National “defense”, NOT international espionage, aggressive posturing and actual aggression – the hallmarks of subsequent conservative military policy, in the US at least. Then there’s this idea of “internal order”, the conservative definition of which is wholly unworkable, and very different from the liberal definition. The conservative definition, if recent moves by Republican lawmakers are anything to go by, is to hasten the demise of those people seen as a drain on the economy (ironically, an illustration of how political and economic freedom are indeed divisible – the wealth of the nation is apparently unable to purchase freedom for its populace).



THAT when government ventures beyond these rightful functions, it accumulates power, which tends to diminish order and liberty;

Government accumulates this power in exact proportion to the amount of economic freedom individuals seek to express through excessive wealth coupled with lack of conscience. For example, the expression of economic and political freedom expressed by those in the military industrial complex is the reason why national defense has become pre-emptive international attack, often with little-to-no understanding of the repercussions or, as was the case with Cheney’s original position on Iraq, the outright ignoring of the expected repercussions:



THAT the Constitution of the United States is the best arrangement yet devised for empowering government to fulfill its proper role, while restraining it from the concentration and abuse of power;

Note the virtual biblicization of the Constitution, here (which makes the occasional claim of Moses’ or Jesus’ hand in the writing thereof, or the claims about the Christian nature of the document, that little bit less surprising). What’s ironic is that the GOP seems to be intent on testing abuse of power to the limit – doing its best to concentrate as much power as possible into its own hands, as witness how the GOP punches above its weight, having far more power than its proportion of the votes has ever justified. As this analysis from Politifact indicates:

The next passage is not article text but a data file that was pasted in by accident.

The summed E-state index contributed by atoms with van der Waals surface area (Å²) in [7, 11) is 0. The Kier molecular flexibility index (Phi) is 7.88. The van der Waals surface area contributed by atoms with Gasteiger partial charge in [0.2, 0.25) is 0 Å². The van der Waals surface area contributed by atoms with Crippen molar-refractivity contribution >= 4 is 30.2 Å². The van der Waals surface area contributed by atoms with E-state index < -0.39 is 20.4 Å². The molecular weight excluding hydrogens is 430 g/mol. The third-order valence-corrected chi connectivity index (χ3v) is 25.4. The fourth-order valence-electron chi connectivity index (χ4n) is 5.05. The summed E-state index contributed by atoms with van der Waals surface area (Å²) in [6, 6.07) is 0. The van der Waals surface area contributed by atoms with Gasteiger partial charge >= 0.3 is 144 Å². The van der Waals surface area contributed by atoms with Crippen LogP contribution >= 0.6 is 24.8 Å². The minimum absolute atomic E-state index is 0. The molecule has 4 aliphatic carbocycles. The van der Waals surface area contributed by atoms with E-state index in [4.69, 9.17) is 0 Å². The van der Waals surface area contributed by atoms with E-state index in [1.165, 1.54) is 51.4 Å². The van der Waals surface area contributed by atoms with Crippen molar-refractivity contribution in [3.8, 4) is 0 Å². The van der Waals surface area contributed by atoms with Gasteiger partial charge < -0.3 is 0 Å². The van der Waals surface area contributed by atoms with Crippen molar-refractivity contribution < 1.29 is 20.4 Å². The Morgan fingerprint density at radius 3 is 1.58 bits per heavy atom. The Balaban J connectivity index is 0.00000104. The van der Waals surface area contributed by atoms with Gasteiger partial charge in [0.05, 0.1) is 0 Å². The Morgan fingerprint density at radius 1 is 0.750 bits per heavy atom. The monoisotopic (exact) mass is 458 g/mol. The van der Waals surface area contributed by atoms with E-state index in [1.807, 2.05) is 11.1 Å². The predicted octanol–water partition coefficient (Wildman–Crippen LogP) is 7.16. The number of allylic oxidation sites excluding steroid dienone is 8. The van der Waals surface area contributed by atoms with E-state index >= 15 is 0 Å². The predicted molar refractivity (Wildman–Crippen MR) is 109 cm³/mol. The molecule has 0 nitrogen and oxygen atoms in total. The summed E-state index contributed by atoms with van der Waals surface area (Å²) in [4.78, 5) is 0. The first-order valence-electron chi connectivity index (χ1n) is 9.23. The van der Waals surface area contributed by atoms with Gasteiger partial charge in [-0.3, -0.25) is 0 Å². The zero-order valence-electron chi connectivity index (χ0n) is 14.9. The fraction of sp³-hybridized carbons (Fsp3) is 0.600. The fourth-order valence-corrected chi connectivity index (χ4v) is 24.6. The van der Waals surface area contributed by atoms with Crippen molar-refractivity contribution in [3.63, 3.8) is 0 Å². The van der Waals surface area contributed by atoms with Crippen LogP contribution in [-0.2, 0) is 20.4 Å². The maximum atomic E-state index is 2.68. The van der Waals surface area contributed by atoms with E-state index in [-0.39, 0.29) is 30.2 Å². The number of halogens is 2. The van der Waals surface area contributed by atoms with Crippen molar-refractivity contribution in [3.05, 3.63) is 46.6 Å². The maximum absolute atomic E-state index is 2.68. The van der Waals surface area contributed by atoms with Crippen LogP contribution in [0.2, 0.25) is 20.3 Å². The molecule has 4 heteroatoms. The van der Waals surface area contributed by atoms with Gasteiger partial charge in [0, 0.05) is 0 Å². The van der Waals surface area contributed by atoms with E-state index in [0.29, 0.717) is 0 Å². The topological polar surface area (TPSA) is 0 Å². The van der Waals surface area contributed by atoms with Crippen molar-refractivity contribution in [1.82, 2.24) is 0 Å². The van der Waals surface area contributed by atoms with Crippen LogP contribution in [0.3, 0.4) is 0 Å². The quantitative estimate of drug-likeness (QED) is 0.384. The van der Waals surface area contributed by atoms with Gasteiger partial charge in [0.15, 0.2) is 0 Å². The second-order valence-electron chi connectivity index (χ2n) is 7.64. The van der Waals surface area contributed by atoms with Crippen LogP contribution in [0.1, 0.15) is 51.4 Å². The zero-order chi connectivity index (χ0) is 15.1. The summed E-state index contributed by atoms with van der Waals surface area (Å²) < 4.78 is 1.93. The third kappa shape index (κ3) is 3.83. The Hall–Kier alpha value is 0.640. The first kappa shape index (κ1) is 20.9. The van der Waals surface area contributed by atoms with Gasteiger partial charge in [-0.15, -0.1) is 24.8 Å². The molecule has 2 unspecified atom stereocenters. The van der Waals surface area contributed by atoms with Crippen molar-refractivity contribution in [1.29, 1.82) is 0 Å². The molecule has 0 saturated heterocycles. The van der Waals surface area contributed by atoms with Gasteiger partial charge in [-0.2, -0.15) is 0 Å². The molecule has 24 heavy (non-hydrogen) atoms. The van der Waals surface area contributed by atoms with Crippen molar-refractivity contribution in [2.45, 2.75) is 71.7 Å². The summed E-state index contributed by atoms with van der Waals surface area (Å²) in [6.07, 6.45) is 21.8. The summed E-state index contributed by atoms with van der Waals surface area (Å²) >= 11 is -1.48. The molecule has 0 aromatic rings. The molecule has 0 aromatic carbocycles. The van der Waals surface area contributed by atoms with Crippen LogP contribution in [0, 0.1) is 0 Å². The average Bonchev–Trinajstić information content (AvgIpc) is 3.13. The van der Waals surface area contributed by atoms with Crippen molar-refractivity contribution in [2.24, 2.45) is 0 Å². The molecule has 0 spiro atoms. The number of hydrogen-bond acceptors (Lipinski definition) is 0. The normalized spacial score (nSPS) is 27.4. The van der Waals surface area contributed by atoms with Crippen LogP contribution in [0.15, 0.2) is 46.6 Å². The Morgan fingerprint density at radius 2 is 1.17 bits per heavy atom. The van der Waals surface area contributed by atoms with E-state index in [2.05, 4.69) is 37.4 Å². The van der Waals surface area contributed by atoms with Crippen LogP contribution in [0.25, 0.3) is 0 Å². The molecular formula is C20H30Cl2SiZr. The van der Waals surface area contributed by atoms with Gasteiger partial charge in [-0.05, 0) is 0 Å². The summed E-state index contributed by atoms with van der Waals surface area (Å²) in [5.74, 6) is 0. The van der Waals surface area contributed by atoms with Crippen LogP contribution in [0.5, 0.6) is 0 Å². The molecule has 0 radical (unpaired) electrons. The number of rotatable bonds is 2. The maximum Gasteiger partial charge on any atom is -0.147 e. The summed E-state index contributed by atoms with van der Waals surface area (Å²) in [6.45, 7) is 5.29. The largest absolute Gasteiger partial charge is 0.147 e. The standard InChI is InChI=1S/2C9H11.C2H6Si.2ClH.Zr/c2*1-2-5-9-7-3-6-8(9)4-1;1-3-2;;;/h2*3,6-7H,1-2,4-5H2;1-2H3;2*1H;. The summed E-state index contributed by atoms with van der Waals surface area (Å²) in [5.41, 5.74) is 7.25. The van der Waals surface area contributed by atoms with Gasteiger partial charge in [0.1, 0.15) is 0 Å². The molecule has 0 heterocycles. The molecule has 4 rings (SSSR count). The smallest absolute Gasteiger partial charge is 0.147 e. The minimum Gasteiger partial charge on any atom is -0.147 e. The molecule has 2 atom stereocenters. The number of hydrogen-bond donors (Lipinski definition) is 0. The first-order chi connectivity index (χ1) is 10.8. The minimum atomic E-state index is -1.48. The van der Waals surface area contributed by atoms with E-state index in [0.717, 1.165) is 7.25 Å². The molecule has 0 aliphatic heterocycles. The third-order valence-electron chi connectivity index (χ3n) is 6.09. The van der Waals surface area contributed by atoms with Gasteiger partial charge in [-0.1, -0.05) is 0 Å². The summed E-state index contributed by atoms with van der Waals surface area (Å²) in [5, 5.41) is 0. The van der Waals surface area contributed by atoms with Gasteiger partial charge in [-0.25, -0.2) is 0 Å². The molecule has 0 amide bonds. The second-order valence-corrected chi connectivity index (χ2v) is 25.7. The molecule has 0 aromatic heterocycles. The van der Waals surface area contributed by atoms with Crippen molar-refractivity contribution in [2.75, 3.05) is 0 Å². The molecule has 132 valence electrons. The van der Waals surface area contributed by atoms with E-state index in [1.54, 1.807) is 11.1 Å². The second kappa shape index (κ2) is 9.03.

[In 2012] Democratic House nominees drew nearly 1.4 million more votes than Republicans and the GOP landed a 33-seat House majority. Redistricting was a major factor in that result, but experts also diverge over whether how districts were designed was the key driver. Incumbency and the concentration of Democrats in congested cities also have been aired as significant.



THAT the genius of the Constitution – the division of powers – is summed up in the clause that reserves primacy to the several states, or to the people in those spheres not specifically delegated to the Federal government;

And yet it is the GOP that seeks to remove the power from the “people in those spheres” by ignoring the establishment clause left and right, and privileging the White Anglo-Saxon Protestant view over that of ever-larger minorities.



THAT the market economy, allocating resources by the free play of supply and demand, is the single economic system compatible with the requirements of personal freedom and constitutional government, and that it is at the same time the most productive supplier of human needs;

Except, as pointed out above, the accumulation of wealth works against this value by distorting the ability for those in the market to engage in “free play”. (I would suggest that this is the basis of the liberal move to progressive taxation). In addition, the market holds people hostage through issues of inelastic demand. Furthermore, the failure of the market economy to deal with the “long” game, is illustrated by the over-valuing of skills in rapid wealth concentration, and the under-valuing of skills in health and education, and others where value and competition is less easily discernible.



THAT when government interferes with the work of the market economy, it tends to reduce the moral and physical strength of the nation, that when it takes from one to bestow on another, it diminishes the incentive of the first, the integrity of the second, and the moral autonomy of both;